I am a huge fan of white chocolate…and not afraid to admit it 😉 Somehow bittersweet chocolate just doesnâ€™t do it for me…eating bittersweet chocolate â€˜straight upâ€™ I mean (for baking I use it a lot!). Bittersweet chocolate doesnâ€™t give me the satisfaction like a piece of white chocolate that slowly melts on my tongue (I never chew on white chocolate…just doesnâ€™t feel and taste right to me). Milk chocolate I rarely eat. When I do it must contain whole hazelnuts and raisins…that way itâ€™s almost as good as white chocolate! The strange thing about all this is that I used to be a bittersweet chocolate fan when I was a kid. Didnâ€™t like milk chocolate at all (white chocolate wasnâ€™t en vogue in the Netherlands back then). Chocolates I donâ€™t really eat often. When I do, itâ€™s usually truffles that I make myself.
Iâ€™ve wanted to have a book about making chocolates for a long time. There are loads of books about chocolate that have all kinds of recipes but somehow it is difficult to find a book that has more than 4 recipes for chocolates. I was very happy when Kees Raat (Dutch chocolatier) and Jean-Pierre Wybauw (Belgium chocolatier) both released a book about making chocolates. Raatâ€™s book is called Bonbon and is aimed at the home cook. It has a lot of exciting, not-so-classic chocolate recipes like Almond/Anchovy, Pink Peppercorn or Tomato Balsamic Vinegar chocolates. The recipes are fairly simple to make if you have the right tools like a thermometer and a digital scale.
Wybauwâ€™s book Perfecte Pralines (English version here) is for the more professional chocolatemaker. It covers a lot of processes involved in making chocolates. Very interesting indeed! The recipes are interesting but less practical for the home cook though.
I have both books for nearly 3 months and only now have I made the first chocolates. I made white chocolate cinnamon chocolates from Kees Raat’s Bonbon. They tasted very good; the cinnamon was not overpowering and complimented the white chocolate beautifully. The chocolates were dipped in tempered chocolate. I must say that tempering really makes a difference! Not only visually; the chocolate also sets much quicker and it has a good crunch.
The consistency of the filling didnâ€™t turn out completely right; it was a bit too stiff to pipe. That might have been because I allowed the mixture to cook while you aren’t supposed to…probably lost a bit of liquid that way. Anyhow…I tried piping it but that didnâ€™t work…rolled small balls instead (which worked fine btw).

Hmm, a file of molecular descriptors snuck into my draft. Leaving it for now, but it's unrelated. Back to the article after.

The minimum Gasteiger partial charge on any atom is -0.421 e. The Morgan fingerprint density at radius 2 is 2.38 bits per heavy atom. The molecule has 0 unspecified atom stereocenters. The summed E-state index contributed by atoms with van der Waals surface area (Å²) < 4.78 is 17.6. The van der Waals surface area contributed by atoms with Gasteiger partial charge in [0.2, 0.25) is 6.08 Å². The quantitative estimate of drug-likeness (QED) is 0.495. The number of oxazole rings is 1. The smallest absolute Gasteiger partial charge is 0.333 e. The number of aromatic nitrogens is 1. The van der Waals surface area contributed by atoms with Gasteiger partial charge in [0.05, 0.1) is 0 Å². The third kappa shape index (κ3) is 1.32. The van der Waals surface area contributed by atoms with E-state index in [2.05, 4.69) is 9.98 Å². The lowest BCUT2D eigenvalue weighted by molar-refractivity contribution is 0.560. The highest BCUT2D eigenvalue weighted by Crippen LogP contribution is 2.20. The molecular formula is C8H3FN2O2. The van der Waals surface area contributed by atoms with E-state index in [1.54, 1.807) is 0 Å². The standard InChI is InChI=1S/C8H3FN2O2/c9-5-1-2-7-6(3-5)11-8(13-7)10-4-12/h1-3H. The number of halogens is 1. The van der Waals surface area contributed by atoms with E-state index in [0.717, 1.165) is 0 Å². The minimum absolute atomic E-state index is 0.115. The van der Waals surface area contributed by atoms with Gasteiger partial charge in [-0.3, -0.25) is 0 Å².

From: Bonbon by Kees Raat
Makes about 25 smallish chocolates
100 g (3 Â½ oz) whipping cream
2 cinnamon sticks
dash of salt
50 g (1 Â¾ oz) bittersweet chocolate 53%, chopped
200 g (7 oz) white chocolate, chopped
150 g (5 Â¼ oz) and 50 g (1 Â¾ oz) white chocolate, finely chopped
Â½ tbs cinnamon
1 tbs icing sugar
Heat the cream, cinnamon sticks and salt just below boiling. Allow to steep for 30 minutes (donâ€™t allow to cook). A skin will develop. Donâ€™t stir; the skin will keep the flavours in the cream.
Remove the cinnamon sticks. Gradually add the chocolate to the cream and stir until smooth. You can heat the mixture au bain marie a little bit if necessary. Let the mixture cool down to room temperature.
Temper the chocolate by melting 150 g (5 Â¼ oz) of the white chocolate and allowing it to reach 45-50ÂºC (113-122ÂºF). Whilst stirring with a spatula slowly add enough of the 50 g (1 Â¾ oz) of white chocolate so that the chocolate is 29ÂºC (84ÂºF).
Take some of the molten chocolate with a teaspoon and make thin chocolate rounds on baking paper. Use the back of the back of teaspoon to spread the chocolate a bit. Make 25 chocolate rounds. Allow the rounds to harden.
Mix the cinnamon and icing sugar.
Pipe the filling on the rounds (or if the filling is too stiff: roll small balls).
Temper the chocolate again so that the chocolate you are working with is 29ÂºC (84ÂºF). Use a special chocolate dipping fork (or a fork with thin teeth from which you removed one outer tooth and one inner tooth). Lift the filling + round with the fork and dip into the chocolate. Tap the fork a few times on the rim of the bowl so that the chocolate will look smooth and even. Scrape the fork over the rim to allow excess chocolate to slide back into the bowl. (I found it easier to spoon chocolate over the filling and then do the tapping and the scraping). Place the fork at an angle on baking paper and carefully let the chocolate glide off the fork.
Dust a little bit of the cinnamon/icing sugar mixture over the chocolates with a small sieve.
Storing ~ The chocolates have a shelf-life of 2 weeks if stored in a dry place at 12 to 18ÂºC (54 to 64 ÂºF).
They can also be frozen for max 3 months. Pack the chocolates in wrapping plastic with the smallest amount of air possible. Place them in a plastic container Take them from the freezer 36 hours before you need them. Allow to defrost for 24 hours in the wrapping plastic in the fridge and 12 hours at room temperature.
Note ~ allow left over chocolate to harden. Store in fat-free paper at app. 18ÂºC (64ÂºF). You can use it till up to 6 months. Every time you want to use it to dip chocolates in you should temper it again.
1 chocolate â€“ 75 kcal
100 g â€“ 480 kcal
carbohydrate 42 g â€“ protein 5 g â€“ fat 33 g (saturated fat 19 g) â€“ fibre 1 g